Massage therapy involves the manipulation of the soft-tissue with various hand movements (e.g., rubbing, kneading, pressing, rolling, slapping, tapping). Massage therapy can elicit a relaxation response as measured by decreases in heart rate, blood pressure, and respiration. Often, massage is complemented with aromatherapy (i.e., essential oils combined with a carrier cream or oil to manipulate the soft tissues). Aromatherapy has been used together with massage in some studies. An aromatherapy massage is massage therapy delivered by a therapist while aromatherapy oils are administered by inhalation. Massage with or without aromatherapy has been studied in patients with cancer for management of anxiety, caregiver strain and burden, constipation, chemotherapy-induced nausea and vomiting, depression, lymphedema, pain, sleep-wake disturbances, and fatigue.
Lai, T.K., Cheung, M.C., Lo, C.K., Ng, K.L., Fung, Y.H., Tong, M., & Yau, C.C. (2011). Effectiveness of aroma massage on advanced cancer patients with constipation: A pilot study. Complementary Therapies in Clinical Practice, 17, 37–43.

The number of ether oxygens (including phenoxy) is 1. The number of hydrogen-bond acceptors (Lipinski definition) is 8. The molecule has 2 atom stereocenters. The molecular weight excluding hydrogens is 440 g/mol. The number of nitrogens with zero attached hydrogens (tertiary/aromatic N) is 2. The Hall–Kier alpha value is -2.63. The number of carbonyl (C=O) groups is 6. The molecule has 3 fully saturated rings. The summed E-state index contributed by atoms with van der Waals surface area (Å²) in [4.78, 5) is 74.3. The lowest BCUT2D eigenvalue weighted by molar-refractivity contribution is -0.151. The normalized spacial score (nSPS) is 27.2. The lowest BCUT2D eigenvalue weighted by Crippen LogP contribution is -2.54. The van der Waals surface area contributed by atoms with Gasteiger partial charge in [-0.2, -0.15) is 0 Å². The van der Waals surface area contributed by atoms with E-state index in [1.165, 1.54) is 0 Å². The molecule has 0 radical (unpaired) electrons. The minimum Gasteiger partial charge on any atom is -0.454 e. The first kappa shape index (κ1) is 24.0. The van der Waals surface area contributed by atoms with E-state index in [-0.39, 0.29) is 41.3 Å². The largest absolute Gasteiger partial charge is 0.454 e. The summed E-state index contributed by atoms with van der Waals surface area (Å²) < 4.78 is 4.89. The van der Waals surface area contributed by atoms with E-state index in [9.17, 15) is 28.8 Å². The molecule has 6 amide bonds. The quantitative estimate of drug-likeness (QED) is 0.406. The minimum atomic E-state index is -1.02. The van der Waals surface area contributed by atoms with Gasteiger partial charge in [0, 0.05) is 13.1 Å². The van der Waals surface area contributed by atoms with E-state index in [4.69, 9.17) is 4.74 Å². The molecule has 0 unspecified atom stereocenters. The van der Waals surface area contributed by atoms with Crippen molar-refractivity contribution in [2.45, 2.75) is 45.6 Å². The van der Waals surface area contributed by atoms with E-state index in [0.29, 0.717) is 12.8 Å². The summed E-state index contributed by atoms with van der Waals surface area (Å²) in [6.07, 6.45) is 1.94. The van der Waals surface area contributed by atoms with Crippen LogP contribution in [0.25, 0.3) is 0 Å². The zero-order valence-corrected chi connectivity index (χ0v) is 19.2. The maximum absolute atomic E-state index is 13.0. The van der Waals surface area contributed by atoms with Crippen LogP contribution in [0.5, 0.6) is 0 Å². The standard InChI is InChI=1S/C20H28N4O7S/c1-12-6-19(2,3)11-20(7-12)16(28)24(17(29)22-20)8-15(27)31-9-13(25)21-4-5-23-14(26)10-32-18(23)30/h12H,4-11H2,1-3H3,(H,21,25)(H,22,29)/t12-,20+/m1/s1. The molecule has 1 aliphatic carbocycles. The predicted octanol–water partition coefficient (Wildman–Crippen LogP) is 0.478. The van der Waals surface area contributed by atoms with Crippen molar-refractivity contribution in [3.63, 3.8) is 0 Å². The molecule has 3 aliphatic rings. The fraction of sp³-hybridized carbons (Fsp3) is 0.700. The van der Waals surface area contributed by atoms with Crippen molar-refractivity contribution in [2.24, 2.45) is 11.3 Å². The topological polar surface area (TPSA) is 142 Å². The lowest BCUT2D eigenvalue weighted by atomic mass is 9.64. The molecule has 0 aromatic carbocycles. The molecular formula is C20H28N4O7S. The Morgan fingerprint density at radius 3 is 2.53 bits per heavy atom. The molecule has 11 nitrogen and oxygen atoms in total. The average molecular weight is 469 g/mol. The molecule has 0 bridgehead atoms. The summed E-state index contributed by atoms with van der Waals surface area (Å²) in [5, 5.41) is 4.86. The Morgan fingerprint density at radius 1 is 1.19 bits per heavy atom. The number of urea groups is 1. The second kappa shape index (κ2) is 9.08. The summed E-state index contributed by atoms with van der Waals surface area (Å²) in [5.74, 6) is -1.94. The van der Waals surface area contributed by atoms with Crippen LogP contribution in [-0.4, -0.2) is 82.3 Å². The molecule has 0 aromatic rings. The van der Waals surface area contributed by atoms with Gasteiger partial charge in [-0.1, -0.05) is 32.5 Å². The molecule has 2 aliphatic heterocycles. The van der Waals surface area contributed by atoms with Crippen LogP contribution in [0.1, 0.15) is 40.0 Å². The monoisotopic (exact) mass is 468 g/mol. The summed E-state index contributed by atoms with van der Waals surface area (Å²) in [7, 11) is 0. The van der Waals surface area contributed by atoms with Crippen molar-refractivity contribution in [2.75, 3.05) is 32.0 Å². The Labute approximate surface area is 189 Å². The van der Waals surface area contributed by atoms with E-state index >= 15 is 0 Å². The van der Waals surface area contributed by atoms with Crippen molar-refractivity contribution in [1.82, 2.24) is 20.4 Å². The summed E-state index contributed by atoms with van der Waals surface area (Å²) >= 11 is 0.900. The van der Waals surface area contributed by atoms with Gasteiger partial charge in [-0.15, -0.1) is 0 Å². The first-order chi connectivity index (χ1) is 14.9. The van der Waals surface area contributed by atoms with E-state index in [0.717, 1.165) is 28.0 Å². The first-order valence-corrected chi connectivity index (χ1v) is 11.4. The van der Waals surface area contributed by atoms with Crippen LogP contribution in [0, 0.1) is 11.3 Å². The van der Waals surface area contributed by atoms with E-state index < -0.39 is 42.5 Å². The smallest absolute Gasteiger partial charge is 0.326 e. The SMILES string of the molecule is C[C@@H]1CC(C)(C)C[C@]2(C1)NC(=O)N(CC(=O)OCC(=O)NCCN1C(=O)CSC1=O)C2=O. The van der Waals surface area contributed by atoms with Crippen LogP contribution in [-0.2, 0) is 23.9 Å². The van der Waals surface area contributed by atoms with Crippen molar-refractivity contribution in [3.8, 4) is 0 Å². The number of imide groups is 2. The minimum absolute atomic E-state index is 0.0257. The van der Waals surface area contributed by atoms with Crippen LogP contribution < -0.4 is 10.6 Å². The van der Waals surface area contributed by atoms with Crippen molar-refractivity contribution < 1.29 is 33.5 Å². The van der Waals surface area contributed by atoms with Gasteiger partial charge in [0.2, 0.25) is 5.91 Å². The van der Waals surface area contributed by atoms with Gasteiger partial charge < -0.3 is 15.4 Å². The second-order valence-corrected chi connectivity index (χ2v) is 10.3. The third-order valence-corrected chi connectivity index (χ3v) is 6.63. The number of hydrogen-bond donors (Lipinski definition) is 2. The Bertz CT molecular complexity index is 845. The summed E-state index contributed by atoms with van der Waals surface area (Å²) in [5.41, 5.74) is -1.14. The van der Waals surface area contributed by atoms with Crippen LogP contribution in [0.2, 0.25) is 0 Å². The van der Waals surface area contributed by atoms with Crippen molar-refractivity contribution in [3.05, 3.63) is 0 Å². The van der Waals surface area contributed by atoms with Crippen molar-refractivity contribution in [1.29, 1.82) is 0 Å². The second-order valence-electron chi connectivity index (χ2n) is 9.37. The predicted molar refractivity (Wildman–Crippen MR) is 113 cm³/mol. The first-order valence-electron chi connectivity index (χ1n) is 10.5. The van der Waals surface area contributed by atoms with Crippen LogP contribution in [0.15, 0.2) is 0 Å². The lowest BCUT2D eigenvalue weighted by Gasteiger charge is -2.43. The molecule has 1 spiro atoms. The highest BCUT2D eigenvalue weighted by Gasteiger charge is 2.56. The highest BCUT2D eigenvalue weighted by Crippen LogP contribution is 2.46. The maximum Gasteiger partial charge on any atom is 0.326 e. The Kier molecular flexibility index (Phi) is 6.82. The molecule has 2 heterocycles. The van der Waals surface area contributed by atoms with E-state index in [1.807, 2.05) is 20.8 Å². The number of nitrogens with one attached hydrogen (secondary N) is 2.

To evaluate the effectiveness of aroma massage in the treatment of constipation, as well as its impact on quality of life (QOL).
Patients were randomized to one of three groups: aroma abdominal massage, plain abdominal massage, or control. Fifteen- to 20-minute massages were offered daily for five consecutive days by the principal investigator and four other trained investigators. Patients completed questionnaires on days 1 and 5. Patients were withdrawn from the study if they required increased use of laxatives, had symptoms such as shortness of breath or fatigue, or were transferred or discharged from the hospital.
This was a randomized controlled trial.
Constipation is a common, preventable problem in patients with cancer. Nurses should have knowledge of alternative nonpharmacologic approaches to help patients manage this side effect.
Nurses play a vital role in the treatment and prevention of constipation.